From the outside, there is nothing unusual about the stylish new gray
and orange row houses in the Kranichstein District, with wreaths on the
doors and Christmas lights twinkling through a freezing drizzle. But
these houses are part of a revolution in building design: There are no
drafts, no cold tile floors, no snuggling under blankets until the
furnace kicks in. There is, in fact, no furnace.
I didn't have a chance to see the inside of their solar home. There were long lines every day I was there. Anyway, a couple of excellent features of this solar home. Not only they have incorporated high-tech, but also low-tech using the passive energyof the sun to condition and conserve energy of the house.
The louvers on east, west, and south sides planted with solar cells that provides energy while shading. It even have a tracking system that according to the Solar Decathlon booklet "..automatically tilts the louvers to follow the sun during the day, maximizing the shading and power from the louvers."
The first time I saw University of Maryland solar home, I knew it that they would somehow win something. For a regular consumer like me (not a solar geek), their architectural design is what attracted me the most. The concept they use LEAF house system using off-the-shelf energy efficient technology today.
Their idea is that - this is something that could easily be mass produced. The analysis shown that through mass production, a typical 2 or 3 bedroom up to garden apartment could be had for $228 per s.f. for the competition version [800 s.f.] and larger for $180 per s.f. for larger version.
LIQUID DESICCANT SYSTEM
The most innovative feature for University of Maryland is the liquid desiccant wall system or indoor waterfall that acts as dehumidifier. The answer for dealing with DC famous 'humidity' problems in the summertime.
The basic idea is to use a material called a desiccant (in our case a type of salt called calcium chloride) to absorb water directly from the air without all the complicated machinery and energy requirements of conventional AC. As the desiccant absorbs water, it becomes diluted and its ability to dry the air declines. The desiccant needs to be regenerated. This can be done by simply heating up the desiccant and letting the water evaporate to the outside air. Thus, the desiccant is concentrated and ready to return to its job of drying the indoor air. LEAFHouse uses heat from the Solar Hot Water collectors to regenerate the desiccant.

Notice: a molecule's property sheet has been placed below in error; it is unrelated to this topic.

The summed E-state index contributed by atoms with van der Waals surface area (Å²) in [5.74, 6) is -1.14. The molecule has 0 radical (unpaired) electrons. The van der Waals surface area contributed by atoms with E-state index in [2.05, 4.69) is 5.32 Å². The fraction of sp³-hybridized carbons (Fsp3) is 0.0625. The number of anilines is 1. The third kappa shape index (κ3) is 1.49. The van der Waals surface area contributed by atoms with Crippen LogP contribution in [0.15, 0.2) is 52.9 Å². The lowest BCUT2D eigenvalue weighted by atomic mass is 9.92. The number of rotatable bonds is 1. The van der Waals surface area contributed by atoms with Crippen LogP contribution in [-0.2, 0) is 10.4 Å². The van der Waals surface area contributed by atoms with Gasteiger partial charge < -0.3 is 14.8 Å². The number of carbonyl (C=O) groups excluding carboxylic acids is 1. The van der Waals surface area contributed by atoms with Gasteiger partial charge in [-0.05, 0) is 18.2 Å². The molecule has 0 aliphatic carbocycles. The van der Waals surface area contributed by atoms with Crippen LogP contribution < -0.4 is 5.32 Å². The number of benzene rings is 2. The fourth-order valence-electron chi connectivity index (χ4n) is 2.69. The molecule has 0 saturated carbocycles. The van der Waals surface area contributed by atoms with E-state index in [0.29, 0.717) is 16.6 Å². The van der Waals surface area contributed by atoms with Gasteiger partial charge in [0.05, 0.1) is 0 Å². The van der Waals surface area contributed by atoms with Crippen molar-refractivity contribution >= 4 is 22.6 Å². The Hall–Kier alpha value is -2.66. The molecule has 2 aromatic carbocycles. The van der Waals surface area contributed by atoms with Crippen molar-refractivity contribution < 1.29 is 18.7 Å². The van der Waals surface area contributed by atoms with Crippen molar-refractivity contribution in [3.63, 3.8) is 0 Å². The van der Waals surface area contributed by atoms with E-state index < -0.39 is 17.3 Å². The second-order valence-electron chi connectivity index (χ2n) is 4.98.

I also like the fact that they use a flexible series of movable, translucent panels that transform a small house to larger space. You don't really feel cramped living in a small space. It gives you that flexibility whenever you want it to create a bigger room. This idea can be applied in a loft style home.
SANTA CLARA UNIVERSITY
A cute little house, California style. Big porch. They're one of the five teams that received 100 points for energy balance and hot water contest. The team uses eletrochromic windows. These are windows that can be darkened or lightened electronically with the use of a switch. Another innovation is a combination of solar thermal unit that can be used for space, water heating and air-conditioning and PV panels that are integrated to the siding of the house to charge batteries for this event.
BAMBOO I JOIST
I think their most innovative idea is bamboo I joist. This is the only house that uses bamboo, a sustainable building material. Information on their website is quoted as "on average bamboo I-joists can support up to 10,390 lbs before bending or breaking; making bamboo by far the strongest grass we have ever heard of."
In addition to being strong, bamboo is an exceptional sustainable building material for multiple reasons: 1) As a grass, bamboo replenishes itself in 5-7 years, compared to the 30-50 needed by hardwood 2) Some bamboo species can grow up to 2 feet each day 3) Bamboo produces 4 times as much lumber as an equivalent plot of hardwood 4) Bamboo retains its root structure when harvested, meaning new shoots regrow from the old stalk 5) This root structure controls water flow and alleviates soil erosion through bamboo forests and farmlands
Other sustainable building materials they use, bamboo floors and finishes. It's all renewable, sustainable material bamboo.
All of the teams, twenty of them, deserves a 'standing ovation.' Each of the team brings cool ideas that we all can adapt into daily uses. A simple idea like using fan ceiling to help circulate the cool air in the house. That doesn't cost a fortune, right?
By the way, all of the decathlon homes were designed to be off-grid. Of course, they have the option to tie it to the grid.. after the completion of the competition.